UW Medicine & Era Living Educate Community About Healthy Brain Aging

Four-part lecture series dispels memory myths and empowers older adults with latest information.

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A sign of cognitive challenge can be impaired communication that might include repeatedly asking a question, or forgetting how to use common things.

Seattle (PRWEB) May 02, 2014

Healthy Brain Aging a four-part, collaborative lecture series from UW Medicine and Era Living retirement communities, kicks off on Wednesday, May 7, and continues May 14, May 21, and June 11. Each lecture begins at 10:45am. The Healthy Brain Aging series is open to the public with advance reservations at each of the following communities:

May 7 at University House Issaquah, Chairman of the University of Washington School of Medicine Neurology Department, Dr. Bruce Ransom focuses on brain physicality and shares key insights about how aging affects brain function and thinking.

May 14 at Aljoya Thornton Place, UW Department of Psychiatry Research Professor, Dr. Sherry Willis talks about behavioral cognition in older adults, and provides tips for maintaining a healthy outlook when caring for someone with cognitive decline, or facing it personally.

May 21at Aljoya Mercer Island, Director of UW Medicine Memory and Brain Wellness Center, Dr. Thomas Grabowski provides helpful information about detection and diagnosis of conditions that affect memory. He also shows attendees how new imaging innovation that can help pinpoint cognitive issues before symptoms appear, allowing some patients to proactively engage in cognitive training that prolongs functional independence.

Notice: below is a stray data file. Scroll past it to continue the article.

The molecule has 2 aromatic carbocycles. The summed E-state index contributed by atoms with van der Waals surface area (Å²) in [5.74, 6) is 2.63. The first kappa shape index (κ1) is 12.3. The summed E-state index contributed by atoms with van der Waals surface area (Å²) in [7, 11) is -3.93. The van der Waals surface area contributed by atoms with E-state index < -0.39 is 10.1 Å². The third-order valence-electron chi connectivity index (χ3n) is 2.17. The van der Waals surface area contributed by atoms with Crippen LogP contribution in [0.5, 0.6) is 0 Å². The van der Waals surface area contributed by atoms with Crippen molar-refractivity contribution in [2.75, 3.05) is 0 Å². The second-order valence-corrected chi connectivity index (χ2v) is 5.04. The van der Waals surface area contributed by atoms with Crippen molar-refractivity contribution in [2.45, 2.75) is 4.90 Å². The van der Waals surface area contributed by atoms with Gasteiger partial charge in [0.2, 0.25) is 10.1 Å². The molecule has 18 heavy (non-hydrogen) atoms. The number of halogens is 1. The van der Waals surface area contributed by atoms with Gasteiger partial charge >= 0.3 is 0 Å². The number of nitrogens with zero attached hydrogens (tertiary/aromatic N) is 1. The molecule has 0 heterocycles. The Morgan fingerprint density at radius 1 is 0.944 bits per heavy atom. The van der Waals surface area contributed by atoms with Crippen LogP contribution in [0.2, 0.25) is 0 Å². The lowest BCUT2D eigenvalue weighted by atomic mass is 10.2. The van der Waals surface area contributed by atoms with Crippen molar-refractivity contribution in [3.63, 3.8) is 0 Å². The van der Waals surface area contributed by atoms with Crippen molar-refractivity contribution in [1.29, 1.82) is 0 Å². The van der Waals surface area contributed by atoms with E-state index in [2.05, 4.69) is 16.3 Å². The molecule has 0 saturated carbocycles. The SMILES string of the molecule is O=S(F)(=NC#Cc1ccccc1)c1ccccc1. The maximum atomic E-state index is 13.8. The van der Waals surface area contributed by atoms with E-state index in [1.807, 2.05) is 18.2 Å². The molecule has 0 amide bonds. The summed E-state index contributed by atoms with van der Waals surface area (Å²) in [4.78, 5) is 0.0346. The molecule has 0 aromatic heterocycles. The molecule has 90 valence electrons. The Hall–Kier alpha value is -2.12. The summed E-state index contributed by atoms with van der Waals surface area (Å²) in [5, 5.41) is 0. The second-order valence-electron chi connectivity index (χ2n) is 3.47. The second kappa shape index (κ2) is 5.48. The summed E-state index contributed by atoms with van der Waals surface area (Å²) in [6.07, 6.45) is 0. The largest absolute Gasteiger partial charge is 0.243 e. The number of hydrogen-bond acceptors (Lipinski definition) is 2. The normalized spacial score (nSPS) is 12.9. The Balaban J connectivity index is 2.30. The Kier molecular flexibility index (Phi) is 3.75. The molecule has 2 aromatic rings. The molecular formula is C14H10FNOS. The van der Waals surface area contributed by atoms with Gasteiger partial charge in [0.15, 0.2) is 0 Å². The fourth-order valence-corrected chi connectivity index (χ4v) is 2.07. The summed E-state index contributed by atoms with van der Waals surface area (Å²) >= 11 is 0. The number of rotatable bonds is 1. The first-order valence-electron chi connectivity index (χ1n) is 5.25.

June 11at University House Wallingford, Medical Co-Director of the UW Medicine / Harborview Comprehensive Stroke Center, Dr. David Tirschwell presents new ways to minimize risk of stroke, and shares how strokes affect cognitive function in older adults.

All attendees will gain important tools to better understand normal memory loss, versus symptoms of cognitive problems.

“It is normal for older adults to require more time to memorize things, misplace items, or forget names,” says Dr. Grabowski. “A sign of cognitive challenge can be impaired communication that might include repeatedly asking a question, or forgetting how to use common things.”

Complimentary reservations can be made by calling the community or your choice; phone numbers and more information can be found at http://www.eraliving.com.

Since 1987, Era Living has been dedicated to fostering a healthy and engaging environment of whole body wellness, culture, warmth, and social fulfillment – providing premier healthcare services and enriching programming at all eight of its communities. Era Living communities are Aljoya Mercer Island, Aljoya Thornton Place, Ida Culver House Broadview, Ida Culver House Ravenna, The Gardens at Town Square, The Lakeshore, University House Issaquah, and University House Wallingford.


Contact

  • Lilly Gold
    Era Living
    +1 (206) 799-4414
    Email